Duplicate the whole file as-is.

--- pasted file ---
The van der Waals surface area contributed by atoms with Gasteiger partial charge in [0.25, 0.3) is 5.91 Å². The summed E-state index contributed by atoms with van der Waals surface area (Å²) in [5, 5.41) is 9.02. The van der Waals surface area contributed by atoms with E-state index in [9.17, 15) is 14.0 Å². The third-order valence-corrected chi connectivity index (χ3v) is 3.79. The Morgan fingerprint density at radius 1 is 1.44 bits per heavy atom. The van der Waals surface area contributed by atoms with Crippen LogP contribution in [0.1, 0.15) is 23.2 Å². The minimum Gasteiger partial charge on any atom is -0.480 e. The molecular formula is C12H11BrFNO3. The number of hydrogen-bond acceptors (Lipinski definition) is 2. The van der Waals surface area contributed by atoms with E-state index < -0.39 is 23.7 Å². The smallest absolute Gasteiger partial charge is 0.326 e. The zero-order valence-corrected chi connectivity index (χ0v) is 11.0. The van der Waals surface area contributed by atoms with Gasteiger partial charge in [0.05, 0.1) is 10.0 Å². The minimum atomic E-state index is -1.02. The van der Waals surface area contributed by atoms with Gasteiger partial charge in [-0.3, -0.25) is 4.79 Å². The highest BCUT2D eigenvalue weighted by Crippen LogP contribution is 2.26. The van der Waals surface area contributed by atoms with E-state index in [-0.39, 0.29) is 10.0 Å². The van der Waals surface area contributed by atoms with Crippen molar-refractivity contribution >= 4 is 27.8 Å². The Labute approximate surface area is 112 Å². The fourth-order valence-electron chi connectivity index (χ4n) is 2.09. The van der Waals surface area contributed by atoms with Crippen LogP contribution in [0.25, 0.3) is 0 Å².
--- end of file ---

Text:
The van der Waals surface area contributed by atoms with Gasteiger partial charge in [0.25, 0.3) is 5.91 Å². The summed E-state index contributed by atoms with van der Waals surface area (Å²) in [5, 5.41) is 9.02. The van der Waals surface area contributed by atoms with E-state index in [9.17, 15) is 14.0 Å². The third-order valence-corrected chi connectivity index (χ3v) is 3.79. The Morgan fingerprint density at radius 1 is 1.44 bits per heavy atom. The van der Waals surface area contributed by atoms with Crippen LogP contribution in [0.1, 0.15) is 23.2 Å². The minimum Gasteiger partial charge on any atom is -0.480 e. The molecular formula is C12H11BrFNO3. The number of hydrogen-bond acceptors (Lipinski definition) is 2. The van der Waals surface area contributed by atoms with E-state index < -0.39 is 23.7 Å². The smallest absolute Gasteiger partial charge is 0.326 e. The zero-order valence-corrected chi connectivity index (χ0v) is 11.0. The van der Waals surface area contributed by atoms with Gasteiger partial charge in [0.05, 0.1) is 10.0 Å². The minimum atomic E-state index is -1.02. The van der Waals surface area contributed by atoms with Gasteiger partial charge in [-0.3, -0.25) is 4.79 Å². The highest BCUT2D eigenvalue weighted by Crippen LogP contribution is 2.26. The van der Waals surface area contributed by atoms with E-state index in [-0.39, 0.29) is 10.0 Å². The van der Waals surface area contributed by atoms with Crippen molar-refractivity contribution >= 4 is 27.8 Å². The Labute approximate surface area is 112 Å². The fourth-order valence-electron chi connectivity index (χ4n) is 2.09. The van der Waals surface area contributed by atoms with Crippen LogP contribution in [0.25, 0.3) is 0 Å².